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Brief Review of Psychometric Properties and Clinical Utility of the Ages and Stages Questionnaires, Third Edition for Evaluating Pediatric Development

Published:February 07, 2017DOI:https://doi.org/10.1016/j.apmr.2016.11.001
      The Ages and Stages Questionnaires, Third Edition (ASQ-3) was developed for use in pediatric developmental screening to determine the need for further evaluation of developmental delay.1. 2. This screening tool is a system of 21 age-specific questionnaires for children 1 to 66 months of age.1. 2. The ASQ-3 measures 5 developmental domains: gross motor, fine motor, communication, problem-solving, and personal-social, with items rated as typical development, need for monitoring, and need for further assessment. A professional or caregiver can complete the ASQ-3, allowing this tool the potential to be completed by a parent or caregiver before being seen by a clinician. The ASQ-3 has shown to be a reliable and valid instrument for determining the need for further developmental evaluation. The ASQ-3 was found to have excellent test-retest reliability among 4 of the 5 domains measured by the tool.1. 3. This measure has shown to have both excellent interrater reliability4 and excellent concurrent validity in children >30 months of age.3 The ASQ-3 has been translated and validated into multiple languages,5 and studies have shown both the disadvantages3 and the effectiveness of the measure when translated and culturally adapted for use in various countries.6. 7.
      This abbreviated summary provides a review of the psychometric properties of the ASQ-3 in pediatric populations. A full review of the ASQ-3 and reviews of nearly 370 other instruments for patients with various health conditions can be found at www.rehabmeasures.org.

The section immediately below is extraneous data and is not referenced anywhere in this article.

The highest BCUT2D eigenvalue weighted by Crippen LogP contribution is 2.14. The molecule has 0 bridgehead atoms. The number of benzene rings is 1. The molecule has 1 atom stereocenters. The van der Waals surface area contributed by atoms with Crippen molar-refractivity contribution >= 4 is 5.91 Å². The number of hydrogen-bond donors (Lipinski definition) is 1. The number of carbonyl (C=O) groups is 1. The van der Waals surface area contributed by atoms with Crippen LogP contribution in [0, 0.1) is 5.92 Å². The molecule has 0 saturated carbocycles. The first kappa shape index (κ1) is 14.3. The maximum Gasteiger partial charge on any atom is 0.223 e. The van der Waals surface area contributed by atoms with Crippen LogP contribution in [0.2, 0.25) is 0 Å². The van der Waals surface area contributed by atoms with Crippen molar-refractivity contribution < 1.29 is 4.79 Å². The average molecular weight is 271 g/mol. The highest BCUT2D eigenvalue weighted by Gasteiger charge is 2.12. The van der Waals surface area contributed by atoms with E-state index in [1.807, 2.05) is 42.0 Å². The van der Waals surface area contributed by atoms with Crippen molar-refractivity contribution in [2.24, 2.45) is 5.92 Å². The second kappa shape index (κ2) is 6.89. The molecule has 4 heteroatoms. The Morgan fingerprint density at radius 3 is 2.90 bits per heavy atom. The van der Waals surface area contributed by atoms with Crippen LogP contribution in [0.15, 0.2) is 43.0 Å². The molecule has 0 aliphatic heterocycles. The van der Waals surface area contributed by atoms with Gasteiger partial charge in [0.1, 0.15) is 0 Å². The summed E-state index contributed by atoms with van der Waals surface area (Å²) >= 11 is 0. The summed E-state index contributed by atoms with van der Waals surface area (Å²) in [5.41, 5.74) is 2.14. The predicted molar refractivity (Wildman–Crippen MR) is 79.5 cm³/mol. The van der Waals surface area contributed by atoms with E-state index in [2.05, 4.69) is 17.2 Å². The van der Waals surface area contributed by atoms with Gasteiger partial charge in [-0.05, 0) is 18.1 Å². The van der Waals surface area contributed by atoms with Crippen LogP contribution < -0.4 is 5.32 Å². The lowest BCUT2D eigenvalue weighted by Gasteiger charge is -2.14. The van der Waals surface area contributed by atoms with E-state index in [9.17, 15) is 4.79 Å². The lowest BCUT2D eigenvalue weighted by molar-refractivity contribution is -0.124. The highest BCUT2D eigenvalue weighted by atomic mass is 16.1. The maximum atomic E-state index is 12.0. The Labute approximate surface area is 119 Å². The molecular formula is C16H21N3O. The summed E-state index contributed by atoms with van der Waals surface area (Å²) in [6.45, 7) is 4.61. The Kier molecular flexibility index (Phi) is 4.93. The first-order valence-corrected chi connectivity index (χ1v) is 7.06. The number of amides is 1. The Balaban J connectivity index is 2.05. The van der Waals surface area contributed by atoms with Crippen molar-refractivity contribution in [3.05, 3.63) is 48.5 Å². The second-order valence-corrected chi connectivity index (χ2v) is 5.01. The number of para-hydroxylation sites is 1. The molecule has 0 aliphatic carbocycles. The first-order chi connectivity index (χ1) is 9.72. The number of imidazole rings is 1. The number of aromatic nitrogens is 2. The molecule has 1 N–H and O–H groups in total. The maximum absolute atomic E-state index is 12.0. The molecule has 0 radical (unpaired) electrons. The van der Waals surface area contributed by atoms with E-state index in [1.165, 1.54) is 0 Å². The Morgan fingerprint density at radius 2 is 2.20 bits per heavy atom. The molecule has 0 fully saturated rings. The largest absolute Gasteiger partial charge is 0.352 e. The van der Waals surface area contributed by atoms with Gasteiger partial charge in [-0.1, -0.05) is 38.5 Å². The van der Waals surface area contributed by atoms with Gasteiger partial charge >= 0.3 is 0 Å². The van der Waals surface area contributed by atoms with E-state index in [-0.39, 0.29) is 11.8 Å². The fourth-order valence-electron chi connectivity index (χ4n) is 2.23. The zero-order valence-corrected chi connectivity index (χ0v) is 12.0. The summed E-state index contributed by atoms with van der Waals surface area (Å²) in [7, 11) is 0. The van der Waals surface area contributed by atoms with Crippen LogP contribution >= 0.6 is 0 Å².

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      • 1.
        Squires J, Twombly E, Bricker D, Potter L. Ages and Stages Questionnaires: Third Edition. Baltimore: Paul H. Brookes Publishing; 2009.
      • 2.
        Halle T, Zaslow M, Wessel J, Moodie S, Darling-Churchill K. Understanding and choosing assessments and developmental screeners for young children: profiles of selected measures. Washington (DC): Office of Planning, Research, and Evaluation, Administration for Children and Families, U.S. Department of Health and Human Services; 2011.
      • 3.
        Rubio-Codina M, Araujo M, Attanasio O, Muñoz P, Grantham-McGregor S. Concurrent validity and feasibility of short tests currently used to measure early childhood development in large scale studies. PLoS One 2016;11:e0160962.
      • 4.
        Marks KP, Larosa AC. Understanding developmental-behavioral screening measures. Pediatr Rev 2012;33:448-58.
      • 5.
        El-Behadil A, Neger E, Perrin E, Sheldrick R. Translations of developmental screening instruments: an evidence map of available research. J Dev Behav Pediatr 2015;36:471-83.
      • 6.
        Lopes S, Graça P, Teixeira S, Serrano A, Squires J. Psychometric properties and validation of Portuguese version of Ages & Stages Questionnaires (3rd edition): 9, 18 and 30 Questionnaires. Early Hum Dev 2015;91:527-33.
      • 7.
        Armijo I, Schonhaut L, Cordero M. Validation of the Chilean version of the Ages and Stages Questionnaire (ASQ-CL) in community health settings. Early Hum Dev 2015;91:671-6.
      • 8.
        King-Dowling S, Rodriguez MC, Missiuna C, Cairney J. Validity of the Ages and Stages Questionnaire to detect risk of developmental coordination disorder in preschoolers. Child Care Health Dev 2015;42:188-94.
      This instrument summary is designed to facilitate the selection of outcome measures by trained clinicians. The information contained in this summary represents a sample of the peer-reviewed research available at the time of this summary's publication. The information contained in this summary does not constitute an endorsement of this instrument for clinical practice. The views expressed are those of the summary authors and do not represent those of authors' employers, instrument owner(s), the Archives of Physical Medicine and Rehabilitation, the Rehabilitation Measures Database, or the U.S. Department of Education. The information contained in this summary has not been reviewed externally.
      The Rehabilitation Measures Database and Instrument Summary Tear-sheets are funded by the National Institute on Disability, Independent Living, and Rehabilitation Research, U.S. Department of Education through the Rehabilitation Research and Training Center on Improving Measurement of Medical Rehabilitation Outcomes (grant no. H133B090024).